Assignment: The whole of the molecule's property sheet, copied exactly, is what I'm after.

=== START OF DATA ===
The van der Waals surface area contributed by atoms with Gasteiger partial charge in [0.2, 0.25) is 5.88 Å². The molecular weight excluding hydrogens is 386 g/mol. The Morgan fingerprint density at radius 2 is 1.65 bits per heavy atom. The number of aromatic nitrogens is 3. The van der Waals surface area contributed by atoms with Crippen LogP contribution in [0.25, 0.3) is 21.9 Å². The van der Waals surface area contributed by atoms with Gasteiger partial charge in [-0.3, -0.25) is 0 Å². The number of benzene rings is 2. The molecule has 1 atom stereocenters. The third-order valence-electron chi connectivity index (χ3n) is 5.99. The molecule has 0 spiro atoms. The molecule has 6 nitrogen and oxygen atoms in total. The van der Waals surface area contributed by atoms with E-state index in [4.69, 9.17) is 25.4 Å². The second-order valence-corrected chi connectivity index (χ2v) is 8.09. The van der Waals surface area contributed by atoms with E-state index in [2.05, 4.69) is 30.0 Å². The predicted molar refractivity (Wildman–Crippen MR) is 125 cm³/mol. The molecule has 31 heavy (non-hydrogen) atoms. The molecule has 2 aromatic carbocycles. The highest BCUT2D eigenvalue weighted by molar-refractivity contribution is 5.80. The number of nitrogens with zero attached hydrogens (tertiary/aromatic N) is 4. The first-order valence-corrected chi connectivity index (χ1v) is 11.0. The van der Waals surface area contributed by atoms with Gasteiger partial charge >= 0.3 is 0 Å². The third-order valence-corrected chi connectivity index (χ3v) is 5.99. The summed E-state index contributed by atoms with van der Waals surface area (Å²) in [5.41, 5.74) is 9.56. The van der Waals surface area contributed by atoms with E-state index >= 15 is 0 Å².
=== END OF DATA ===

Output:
The van der Waals surface area contributed by atoms with Gasteiger partial charge in [0.2, 0.25) is 5.88 Å². The molecular weight excluding hydrogens is 386 g/mol. The Morgan fingerprint density at radius 2 is 1.65 bits per heavy atom. The number of aromatic nitrogens is 3. The van der Waals surface area contributed by atoms with Crippen LogP contribution in [0.25, 0.3) is 21.9 Å². The van der Waals surface area contributed by atoms with Gasteiger partial charge in [-0.3, -0.25) is 0 Å². The number of benzene rings is 2. The molecule has 1 atom stereocenters. The third-order valence-electron chi connectivity index (χ3n) is 5.99. The molecule has 0 spiro atoms. The molecule has 6 nitrogen and oxygen atoms in total. The van der Waals surface area contributed by atoms with E-state index in [4.69, 9.17) is 25.4 Å². The second-order valence-corrected chi connectivity index (χ2v) is 8.09. The van der Waals surface area contributed by atoms with E-state index in [2.05, 4.69) is 30.0 Å². The predicted molar refractivity (Wildman–Crippen MR) is 125 cm³/mol. The molecule has 31 heavy (non-hydrogen) atoms. The molecule has 2 aromatic carbocycles. The highest BCUT2D eigenvalue weighted by molar-refractivity contribution is 5.80. The number of nitrogens with zero attached hydrogens (tertiary/aromatic N) is 4. The first-order valence-corrected chi connectivity index (χ1v) is 11.0. The van der Waals surface area contributed by atoms with Gasteiger partial charge >= 0.3 is 0 Å². The third-order valence-corrected chi connectivity index (χ3v) is 5.99. The summed E-state index contributed by atoms with van der Waals surface area (Å²) in [5.41, 5.74) is 9.56. The van der Waals surface area contributed by atoms with E-state index >= 15 is 0 Å².